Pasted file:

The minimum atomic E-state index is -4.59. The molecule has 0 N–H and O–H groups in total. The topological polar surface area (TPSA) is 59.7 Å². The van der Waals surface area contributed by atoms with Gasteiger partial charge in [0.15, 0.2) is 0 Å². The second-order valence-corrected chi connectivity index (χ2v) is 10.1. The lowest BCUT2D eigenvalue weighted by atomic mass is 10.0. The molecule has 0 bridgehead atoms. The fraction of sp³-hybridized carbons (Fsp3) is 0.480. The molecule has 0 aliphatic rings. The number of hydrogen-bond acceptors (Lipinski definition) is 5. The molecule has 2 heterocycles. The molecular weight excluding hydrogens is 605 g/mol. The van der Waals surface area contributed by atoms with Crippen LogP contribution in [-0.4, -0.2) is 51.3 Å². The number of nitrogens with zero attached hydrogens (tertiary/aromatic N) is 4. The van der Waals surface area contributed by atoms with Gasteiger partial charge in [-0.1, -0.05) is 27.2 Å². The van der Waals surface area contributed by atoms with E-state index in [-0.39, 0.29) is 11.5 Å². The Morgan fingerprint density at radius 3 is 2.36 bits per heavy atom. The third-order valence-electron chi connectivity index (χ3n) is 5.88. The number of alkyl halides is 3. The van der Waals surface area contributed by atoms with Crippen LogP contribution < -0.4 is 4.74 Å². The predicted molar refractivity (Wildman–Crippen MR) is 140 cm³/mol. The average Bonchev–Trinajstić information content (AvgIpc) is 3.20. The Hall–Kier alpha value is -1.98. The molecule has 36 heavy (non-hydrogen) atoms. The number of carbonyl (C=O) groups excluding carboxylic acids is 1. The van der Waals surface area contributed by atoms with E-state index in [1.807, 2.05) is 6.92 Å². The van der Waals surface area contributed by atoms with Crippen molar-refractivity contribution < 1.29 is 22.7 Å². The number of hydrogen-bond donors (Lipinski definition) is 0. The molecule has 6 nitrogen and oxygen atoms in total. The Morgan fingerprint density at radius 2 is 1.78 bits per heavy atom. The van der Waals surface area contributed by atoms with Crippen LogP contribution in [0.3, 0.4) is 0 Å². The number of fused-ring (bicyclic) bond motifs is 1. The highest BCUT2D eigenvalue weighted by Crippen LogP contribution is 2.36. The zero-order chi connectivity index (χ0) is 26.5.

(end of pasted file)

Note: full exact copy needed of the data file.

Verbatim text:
The minimum atomic E-state index is -4.59. The molecule has 0 N–H and O–H groups in total. The topological polar surface area (TPSA) is 59.7 Å². The van der Waals surface area contributed by atoms with Gasteiger partial charge in [0.15, 0.2) is 0 Å². The second-order valence-corrected chi connectivity index (χ2v) is 10.1. The lowest BCUT2D eigenvalue weighted by atomic mass is 10.0. The molecule has 0 bridgehead atoms. The fraction of sp³-hybridized carbons (Fsp3) is 0.480. The molecule has 0 aliphatic rings. The number of hydrogen-bond acceptors (Lipinski definition) is 5. The molecule has 2 heterocycles. The molecular weight excluding hydrogens is 605 g/mol. The van der Waals surface area contributed by atoms with Crippen LogP contribution in [-0.4, -0.2) is 51.3 Å². The number of nitrogens with zero attached hydrogens (tertiary/aromatic N) is 4. The van der Waals surface area contributed by atoms with Gasteiger partial charge in [-0.1, -0.05) is 27.2 Å². The van der Waals surface area contributed by atoms with E-state index in [-0.39, 0.29) is 11.5 Å². The Morgan fingerprint density at radius 3 is 2.36 bits per heavy atom. The third-order valence-electron chi connectivity index (χ3n) is 5.88. The number of alkyl halides is 3. The van der Waals surface area contributed by atoms with Crippen LogP contribution < -0.4 is 4.74 Å². The predicted molar refractivity (Wildman–Crippen MR) is 140 cm³/mol. The average Bonchev–Trinajstić information content (AvgIpc) is 3.20. The Hall–Kier alpha value is -1.98. The molecule has 36 heavy (non-hydrogen) atoms. The number of carbonyl (C=O) groups excluding carboxylic acids is 1. The van der Waals surface area contributed by atoms with E-state index in [1.807, 2.05) is 6.92 Å². The van der Waals surface area contributed by atoms with Crippen molar-refractivity contribution < 1.29 is 22.7 Å². The number of hydrogen-bond donors (Lipinski definition) is 0. The molecule has 6 nitrogen and oxygen atoms in total. The Morgan fingerprint density at radius 2 is 1.78 bits per heavy atom. The van der Waals surface area contributed by atoms with Crippen LogP contribution in [0.3, 0.4) is 0 Å². The number of fused-ring (bicyclic) bond motifs is 1. The highest BCUT2D eigenvalue weighted by Crippen LogP contribution is 2.36. The zero-order chi connectivity index (χ0) is 26.5.